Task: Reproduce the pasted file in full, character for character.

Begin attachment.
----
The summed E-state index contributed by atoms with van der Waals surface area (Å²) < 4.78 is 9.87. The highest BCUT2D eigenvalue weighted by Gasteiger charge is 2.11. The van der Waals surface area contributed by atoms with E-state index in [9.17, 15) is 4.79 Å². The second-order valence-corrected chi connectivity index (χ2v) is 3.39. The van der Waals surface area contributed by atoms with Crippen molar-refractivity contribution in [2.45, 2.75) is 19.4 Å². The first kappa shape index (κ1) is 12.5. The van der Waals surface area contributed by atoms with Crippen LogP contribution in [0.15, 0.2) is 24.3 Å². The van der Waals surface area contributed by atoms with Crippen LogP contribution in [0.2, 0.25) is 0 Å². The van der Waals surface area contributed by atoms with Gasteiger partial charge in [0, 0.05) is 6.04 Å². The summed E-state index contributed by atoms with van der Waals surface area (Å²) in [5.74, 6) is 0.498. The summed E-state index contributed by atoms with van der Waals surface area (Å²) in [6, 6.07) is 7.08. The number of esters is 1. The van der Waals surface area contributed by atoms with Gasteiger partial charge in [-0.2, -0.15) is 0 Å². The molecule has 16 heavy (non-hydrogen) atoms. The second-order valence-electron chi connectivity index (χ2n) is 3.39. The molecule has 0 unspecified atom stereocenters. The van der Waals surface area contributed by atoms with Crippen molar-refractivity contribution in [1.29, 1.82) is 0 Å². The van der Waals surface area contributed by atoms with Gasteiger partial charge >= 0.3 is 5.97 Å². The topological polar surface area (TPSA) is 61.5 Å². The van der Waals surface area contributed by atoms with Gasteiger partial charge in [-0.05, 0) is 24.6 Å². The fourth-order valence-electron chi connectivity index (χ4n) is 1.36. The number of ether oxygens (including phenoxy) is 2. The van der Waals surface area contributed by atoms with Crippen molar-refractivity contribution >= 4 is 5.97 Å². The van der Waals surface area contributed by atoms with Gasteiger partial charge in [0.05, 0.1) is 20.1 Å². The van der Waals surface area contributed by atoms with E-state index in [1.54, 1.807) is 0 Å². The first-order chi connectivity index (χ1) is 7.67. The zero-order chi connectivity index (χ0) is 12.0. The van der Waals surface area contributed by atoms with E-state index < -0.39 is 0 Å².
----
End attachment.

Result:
The summed E-state index contributed by atoms with van der Waals surface area (Å²) < 4.78 is 9.87. The highest BCUT2D eigenvalue weighted by Gasteiger charge is 2.11. The van der Waals surface area contributed by atoms with E-state index in [9.17, 15) is 4.79 Å². The second-order valence-corrected chi connectivity index (χ2v) is 3.39. The van der Waals surface area contributed by atoms with Crippen molar-refractivity contribution in [2.45, 2.75) is 19.4 Å². The first kappa shape index (κ1) is 12.5. The van der Waals surface area contributed by atoms with Crippen LogP contribution in [0.15, 0.2) is 24.3 Å². The van der Waals surface area contributed by atoms with Crippen LogP contribution in [0.2, 0.25) is 0 Å². The van der Waals surface area contributed by atoms with Gasteiger partial charge in [0, 0.05) is 6.04 Å². The summed E-state index contributed by atoms with van der Waals surface area (Å²) in [5.74, 6) is 0.498. The summed E-state index contributed by atoms with van der Waals surface area (Å²) in [6, 6.07) is 7.08. The number of esters is 1. The van der Waals surface area contributed by atoms with Gasteiger partial charge in [-0.2, -0.15) is 0 Å². The molecule has 16 heavy (non-hydrogen) atoms. The second-order valence-electron chi connectivity index (χ2n) is 3.39. The molecule has 0 unspecified atom stereocenters. The van der Waals surface area contributed by atoms with Crippen molar-refractivity contribution in [1.29, 1.82) is 0 Å². The van der Waals surface area contributed by atoms with Gasteiger partial charge >= 0.3 is 5.97 Å². The topological polar surface area (TPSA) is 61.5 Å². The van der Waals surface area contributed by atoms with Gasteiger partial charge in [-0.05, 0) is 24.6 Å². The fourth-order valence-electron chi connectivity index (χ4n) is 1.36. The number of ether oxygens (including phenoxy) is 2. The van der Waals surface area contributed by atoms with Crippen molar-refractivity contribution >= 4 is 5.97 Å². The van der Waals surface area contributed by atoms with Gasteiger partial charge in [0.05, 0.1) is 20.1 Å². The van der Waals surface area contributed by atoms with E-state index in [1.54, 1.807) is 0 Å². The first-order chi connectivity index (χ1) is 7.67. The zero-order chi connectivity index (χ0) is 12.0. The van der Waals surface area contributed by atoms with E-state index < -0.39 is 0 Å².